There’s a fascinating stepwell in India known as Rani ki Vav, and it is one of the most intricate stepwells ever constructed. Its name translates to Queen’s stepwell.
Located on the very banks of the Sarawasti river, the stepwell is believed to have been erected as a memorial to an 11th-century king called Bhimdev Solanki by his wife, queen Udayamati.
Stepwells were very popular in India.
According to history, these structures, which were used to store and gather water, have been built since approximately the third century BC.
Rani Ki Vav is a unique stepwell built in the Maru-Gurjara architectural style, recognized for its inverted temples.
The stepwell was built featuring seven levels of stairs and is home to more than 500 distinctive sculptures.
The stepwell was positioned facing east and measures around sixty-four meters in length, and is twenty-seven meters deep.
Ancient texts written in 1304 by the Jain monk Merunga Suri refer Queen Udayamati commissioning the building of the stepwell. Eventually, the structure was flooded and silted over, causing the structure to become hidden until the Archaeological Survey of India excavated it in the 1980s.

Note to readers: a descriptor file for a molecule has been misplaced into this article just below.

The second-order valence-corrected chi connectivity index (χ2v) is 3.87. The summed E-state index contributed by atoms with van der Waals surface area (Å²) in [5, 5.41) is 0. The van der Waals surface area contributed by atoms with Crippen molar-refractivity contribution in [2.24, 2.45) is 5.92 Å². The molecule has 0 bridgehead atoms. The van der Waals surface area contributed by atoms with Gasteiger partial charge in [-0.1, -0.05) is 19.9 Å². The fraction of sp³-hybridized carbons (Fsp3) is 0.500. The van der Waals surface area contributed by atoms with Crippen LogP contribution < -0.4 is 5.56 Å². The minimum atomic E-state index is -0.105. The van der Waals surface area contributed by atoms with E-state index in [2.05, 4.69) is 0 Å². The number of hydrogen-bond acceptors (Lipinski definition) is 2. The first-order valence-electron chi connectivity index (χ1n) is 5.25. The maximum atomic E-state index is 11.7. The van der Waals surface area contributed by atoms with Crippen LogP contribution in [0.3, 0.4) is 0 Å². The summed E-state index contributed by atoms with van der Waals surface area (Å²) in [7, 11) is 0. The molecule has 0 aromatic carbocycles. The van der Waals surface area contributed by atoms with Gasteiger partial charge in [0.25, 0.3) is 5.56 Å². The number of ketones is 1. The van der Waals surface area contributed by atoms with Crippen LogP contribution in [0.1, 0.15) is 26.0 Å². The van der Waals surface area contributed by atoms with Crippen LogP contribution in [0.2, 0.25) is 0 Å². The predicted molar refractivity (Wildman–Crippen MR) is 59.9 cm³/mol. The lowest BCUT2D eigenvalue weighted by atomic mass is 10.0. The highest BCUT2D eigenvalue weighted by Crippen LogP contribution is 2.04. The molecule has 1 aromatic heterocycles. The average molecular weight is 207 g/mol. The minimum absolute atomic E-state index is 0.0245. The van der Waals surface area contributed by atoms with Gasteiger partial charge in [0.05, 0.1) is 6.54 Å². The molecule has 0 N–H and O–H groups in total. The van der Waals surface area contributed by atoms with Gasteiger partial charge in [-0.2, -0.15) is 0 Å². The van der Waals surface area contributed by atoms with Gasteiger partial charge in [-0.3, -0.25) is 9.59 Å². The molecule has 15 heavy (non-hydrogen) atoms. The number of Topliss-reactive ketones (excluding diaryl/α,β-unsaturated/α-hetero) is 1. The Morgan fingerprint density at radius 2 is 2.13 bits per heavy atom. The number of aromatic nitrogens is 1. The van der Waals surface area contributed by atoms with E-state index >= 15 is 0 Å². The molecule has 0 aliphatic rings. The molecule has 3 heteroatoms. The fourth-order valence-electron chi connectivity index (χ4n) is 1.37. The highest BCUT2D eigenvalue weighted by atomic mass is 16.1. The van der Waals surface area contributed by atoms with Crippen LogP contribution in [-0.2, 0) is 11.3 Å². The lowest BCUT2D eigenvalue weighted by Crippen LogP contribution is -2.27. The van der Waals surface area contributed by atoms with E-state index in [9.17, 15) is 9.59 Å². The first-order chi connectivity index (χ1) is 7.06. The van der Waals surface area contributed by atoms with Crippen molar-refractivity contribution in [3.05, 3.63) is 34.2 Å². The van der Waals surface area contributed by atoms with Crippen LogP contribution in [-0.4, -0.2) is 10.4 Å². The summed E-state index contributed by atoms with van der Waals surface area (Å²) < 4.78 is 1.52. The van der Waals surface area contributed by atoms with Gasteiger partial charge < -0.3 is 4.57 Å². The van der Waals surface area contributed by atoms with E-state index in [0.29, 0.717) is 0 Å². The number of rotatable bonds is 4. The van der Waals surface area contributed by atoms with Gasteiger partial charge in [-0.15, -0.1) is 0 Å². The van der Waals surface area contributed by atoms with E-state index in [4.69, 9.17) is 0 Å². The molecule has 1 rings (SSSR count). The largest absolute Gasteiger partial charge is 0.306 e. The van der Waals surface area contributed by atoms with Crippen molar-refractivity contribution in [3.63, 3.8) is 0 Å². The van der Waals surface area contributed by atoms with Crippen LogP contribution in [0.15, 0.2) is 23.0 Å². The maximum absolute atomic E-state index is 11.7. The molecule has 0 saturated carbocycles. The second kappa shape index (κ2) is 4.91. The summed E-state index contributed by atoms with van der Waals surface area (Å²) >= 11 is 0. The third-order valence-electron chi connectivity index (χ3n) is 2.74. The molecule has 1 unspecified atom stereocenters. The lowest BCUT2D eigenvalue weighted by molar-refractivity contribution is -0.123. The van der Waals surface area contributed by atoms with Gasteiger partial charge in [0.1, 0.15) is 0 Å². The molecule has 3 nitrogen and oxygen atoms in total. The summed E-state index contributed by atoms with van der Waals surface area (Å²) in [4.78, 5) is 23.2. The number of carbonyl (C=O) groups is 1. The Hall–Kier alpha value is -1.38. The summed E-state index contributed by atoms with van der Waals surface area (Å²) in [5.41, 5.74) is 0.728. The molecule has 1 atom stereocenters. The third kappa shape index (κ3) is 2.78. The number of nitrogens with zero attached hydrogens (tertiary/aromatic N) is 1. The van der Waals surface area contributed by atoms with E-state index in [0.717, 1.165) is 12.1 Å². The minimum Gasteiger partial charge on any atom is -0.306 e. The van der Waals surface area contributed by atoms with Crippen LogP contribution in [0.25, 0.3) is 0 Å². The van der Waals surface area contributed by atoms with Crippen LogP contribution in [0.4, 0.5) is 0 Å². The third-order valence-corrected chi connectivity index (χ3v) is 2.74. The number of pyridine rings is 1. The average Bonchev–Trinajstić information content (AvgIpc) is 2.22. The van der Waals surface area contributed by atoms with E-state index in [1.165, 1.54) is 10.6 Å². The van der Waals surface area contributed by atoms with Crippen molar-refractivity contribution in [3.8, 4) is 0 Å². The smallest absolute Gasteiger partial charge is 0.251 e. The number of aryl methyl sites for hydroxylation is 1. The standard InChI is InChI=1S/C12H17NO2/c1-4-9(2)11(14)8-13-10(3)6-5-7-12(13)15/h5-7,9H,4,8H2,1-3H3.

Built with a series of unique features, the stepwell was considered as one of the largest and most lavish structures of its type.
The stepwell is also home to go a gate located below the last step of the structure, and is the entrance to a massive, 30-kilometer long tunnel that served as an escape route for the royalty, and leads to the town of Sidhpur near Patan.
The tunnel is currently inaccessible and is blocked by stones and mud.
Most of the sculptures of the temple were built honoring Vishnu in the forms of Dus-Avatars Kalki, Rama, Krishna, Narsinh, Vaman, Varahi.
However, there are other sculptures intricately carved representing their return to the world.
The seven galleries of the stepwell feature a total of 800 stunning sculptures. The stepwell is built around the ten incarnations of Vishnu, including Buddha.
Because of this, the vavs of Gujarat are known for not only being sites where water was collected and where people would socialize, but it was a site that held a great spiritual significance, even until this day